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If I have a class:

class A{
public:
    A();
    void print();
private:
    int value;
};

A::A() {value = 0;}
void A::print() {cout << value << endl;}

What is the complete name of the :: symbol in the last 2 lines?

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3 Answers 3

up vote 10 down vote accepted

It's called the scope resolution operator.

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Do at least you understand this rating? –  leftaroundabout Jun 8 '12 at 12:56
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It's called scope resolution operator.


You'd like to know what you could write instead of ::? Well, there is no alternative that always works. For your example, it is possible to just define those member functions in the body of your class, that would be the inline-style of defining a class:

class A{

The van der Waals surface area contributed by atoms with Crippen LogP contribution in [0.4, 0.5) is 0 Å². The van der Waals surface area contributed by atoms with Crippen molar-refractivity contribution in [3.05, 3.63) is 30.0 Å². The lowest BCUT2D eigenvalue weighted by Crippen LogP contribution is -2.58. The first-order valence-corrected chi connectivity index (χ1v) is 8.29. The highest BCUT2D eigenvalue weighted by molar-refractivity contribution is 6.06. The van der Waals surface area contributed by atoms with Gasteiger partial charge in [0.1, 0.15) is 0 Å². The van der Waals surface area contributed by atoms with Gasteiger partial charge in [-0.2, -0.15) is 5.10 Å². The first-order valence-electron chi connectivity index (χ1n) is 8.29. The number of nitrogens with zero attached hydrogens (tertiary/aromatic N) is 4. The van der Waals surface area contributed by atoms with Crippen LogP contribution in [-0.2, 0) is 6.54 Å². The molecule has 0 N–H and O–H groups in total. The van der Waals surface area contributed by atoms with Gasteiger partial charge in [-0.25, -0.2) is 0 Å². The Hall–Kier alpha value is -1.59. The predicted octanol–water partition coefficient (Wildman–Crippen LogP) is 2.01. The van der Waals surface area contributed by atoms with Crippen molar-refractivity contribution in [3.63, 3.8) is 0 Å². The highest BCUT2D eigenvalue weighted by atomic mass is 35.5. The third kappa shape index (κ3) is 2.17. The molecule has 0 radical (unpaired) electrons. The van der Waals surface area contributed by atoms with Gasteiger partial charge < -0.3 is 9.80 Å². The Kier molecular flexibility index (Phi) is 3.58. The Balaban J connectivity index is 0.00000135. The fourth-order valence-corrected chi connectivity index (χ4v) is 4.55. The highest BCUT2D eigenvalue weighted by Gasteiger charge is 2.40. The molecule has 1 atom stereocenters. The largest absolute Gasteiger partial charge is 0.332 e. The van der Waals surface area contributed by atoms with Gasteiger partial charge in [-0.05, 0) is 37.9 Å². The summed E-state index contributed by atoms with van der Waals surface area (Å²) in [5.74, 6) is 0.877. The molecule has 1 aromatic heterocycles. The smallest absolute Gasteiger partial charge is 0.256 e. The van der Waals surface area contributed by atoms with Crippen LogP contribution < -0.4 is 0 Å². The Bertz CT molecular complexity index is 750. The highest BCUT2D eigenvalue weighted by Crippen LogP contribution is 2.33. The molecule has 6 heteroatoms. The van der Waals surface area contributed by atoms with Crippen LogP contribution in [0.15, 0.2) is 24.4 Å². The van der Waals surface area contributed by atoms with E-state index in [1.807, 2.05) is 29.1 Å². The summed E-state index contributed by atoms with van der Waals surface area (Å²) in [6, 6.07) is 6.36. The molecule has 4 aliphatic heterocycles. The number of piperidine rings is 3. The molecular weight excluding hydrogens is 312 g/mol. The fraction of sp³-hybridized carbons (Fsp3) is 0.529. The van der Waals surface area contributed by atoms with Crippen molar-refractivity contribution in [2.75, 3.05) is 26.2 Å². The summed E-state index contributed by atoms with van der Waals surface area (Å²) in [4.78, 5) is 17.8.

int value;
 public:
  A() {
    value = 0;
  }
  void print() {
    cout << value << endl;
  }
};

That way, you obviously have no way to put the definition in a different file, so it's not possible to compile them separately.

At other times, when :: is used to resolve a namespace rather than a class, you can replace that with either reopening that namespace or pulling it into scope with using namespace.

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How about #define SCOPE ::? ;) –  FredOverflow Jun 8 '12 at 9:17
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What is the complete name of the :: symbol in the last 2 lines?

It's "scope resolution operator".

Does anyone know the answer?

Yes.

Is this the weirdest question you ever been asked?

No.

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2  
I like this answer very much. –  mathematician1975 Jun 7 '12 at 23:07
2  
Upvotes ensue!! –  Drise Jun 7 '12 at 23:07
2  
On the downside, and with exceptionally poor timing, while you were typing this I edited the superfluous copy out of the question! –  razlebe Jun 7 '12 at 23:10
1  
It would be great if you put it back again. –  mathematician1975 Jun 7 '12 at 23:11
3  
This is how to answer a question with style. –  Marlon Jun 7 '12 at 23:11
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